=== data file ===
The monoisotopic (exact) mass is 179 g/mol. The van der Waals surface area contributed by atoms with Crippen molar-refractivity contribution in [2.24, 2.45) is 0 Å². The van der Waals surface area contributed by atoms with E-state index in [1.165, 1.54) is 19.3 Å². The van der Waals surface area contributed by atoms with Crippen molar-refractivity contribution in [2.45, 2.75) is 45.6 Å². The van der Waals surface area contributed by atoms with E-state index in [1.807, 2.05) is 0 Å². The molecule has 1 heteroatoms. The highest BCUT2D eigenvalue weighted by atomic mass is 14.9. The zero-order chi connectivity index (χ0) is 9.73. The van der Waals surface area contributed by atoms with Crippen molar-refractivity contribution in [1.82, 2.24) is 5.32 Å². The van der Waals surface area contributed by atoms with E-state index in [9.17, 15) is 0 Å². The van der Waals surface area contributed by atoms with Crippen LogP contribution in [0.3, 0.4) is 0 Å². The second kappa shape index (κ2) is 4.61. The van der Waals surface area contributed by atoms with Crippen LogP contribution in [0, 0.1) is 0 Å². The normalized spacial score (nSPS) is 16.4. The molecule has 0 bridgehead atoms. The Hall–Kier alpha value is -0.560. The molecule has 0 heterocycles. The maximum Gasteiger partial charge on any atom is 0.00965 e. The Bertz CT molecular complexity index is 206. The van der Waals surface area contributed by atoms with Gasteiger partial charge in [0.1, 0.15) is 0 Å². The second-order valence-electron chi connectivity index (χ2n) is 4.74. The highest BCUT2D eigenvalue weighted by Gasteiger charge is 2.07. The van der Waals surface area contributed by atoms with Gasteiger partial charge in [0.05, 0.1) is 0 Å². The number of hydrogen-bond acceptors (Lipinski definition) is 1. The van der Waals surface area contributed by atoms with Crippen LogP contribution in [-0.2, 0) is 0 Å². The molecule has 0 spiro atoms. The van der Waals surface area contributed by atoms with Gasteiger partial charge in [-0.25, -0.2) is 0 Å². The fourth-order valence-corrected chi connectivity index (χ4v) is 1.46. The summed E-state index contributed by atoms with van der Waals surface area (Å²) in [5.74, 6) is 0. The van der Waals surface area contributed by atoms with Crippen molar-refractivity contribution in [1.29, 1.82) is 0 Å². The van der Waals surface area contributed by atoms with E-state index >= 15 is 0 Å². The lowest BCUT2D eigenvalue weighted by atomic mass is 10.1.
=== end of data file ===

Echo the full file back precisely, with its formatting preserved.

The monoisotopic (exact) mass is 179 g/mol. The van der Waals surface area contributed by atoms with Crippen molar-refractivity contribution in [2.24, 2.45) is 0 Å². The van der Waals surface area contributed by atoms with E-state index in [1.165, 1.54) is 19.3 Å². The van der Waals surface area contributed by atoms with Crippen molar-refractivity contribution in [2.45, 2.75) is 45.6 Å². The van der Waals surface area contributed by atoms with E-state index in [1.807, 2.05) is 0 Å². The molecule has 1 heteroatoms. The highest BCUT2D eigenvalue weighted by atomic mass is 14.9. The zero-order chi connectivity index (χ0) is 9.73. The van der Waals surface area contributed by atoms with Crippen molar-refractivity contribution in [1.82, 2.24) is 5.32 Å². The van der Waals surface area contributed by atoms with E-state index in [9.17, 15) is 0 Å². The van der Waals surface area contributed by atoms with Crippen LogP contribution in [0.3, 0.4) is 0 Å². The second kappa shape index (κ2) is 4.61. The van der Waals surface area contributed by atoms with Crippen LogP contribution in [0, 0.1) is 0 Å². The normalized spacial score (nSPS) is 16.4. The molecule has 0 bridgehead atoms. The Hall–Kier alpha value is -0.560. The molecule has 0 heterocycles. The maximum Gasteiger partial charge on any atom is 0.00965 e. The Bertz CT molecular complexity index is 206. The van der Waals surface area contributed by atoms with Gasteiger partial charge in [0.1, 0.15) is 0 Å². The second-order valence-electron chi connectivity index (χ2n) is 4.74. The highest BCUT2D eigenvalue weighted by Gasteiger charge is 2.07. The van der Waals surface area contributed by atoms with Gasteiger partial charge in [0.05, 0.1) is 0 Å². The number of hydrogen-bond acceptors (Lipinski definition) is 1. The van der Waals surface area contributed by atoms with Crippen LogP contribution in [-0.2, 0) is 0 Å². The molecule has 0 spiro atoms. The van der Waals surface area contributed by atoms with Gasteiger partial charge in [-0.25, -0.2) is 0 Å². The fourth-order valence-corrected chi connectivity index (χ4v) is 1.46. The summed E-state index contributed by atoms with van der Waals surface area (Å²) in [5.74, 6) is 0. The van der Waals surface area contributed by atoms with Crippen molar-refractivity contribution in [1.29, 1.82) is 0 Å². The van der Waals surface area contributed by atoms with E-state index >= 15 is 0 Å². The lowest BCUT2D eigenvalue weighted by atomic mass is 10.1.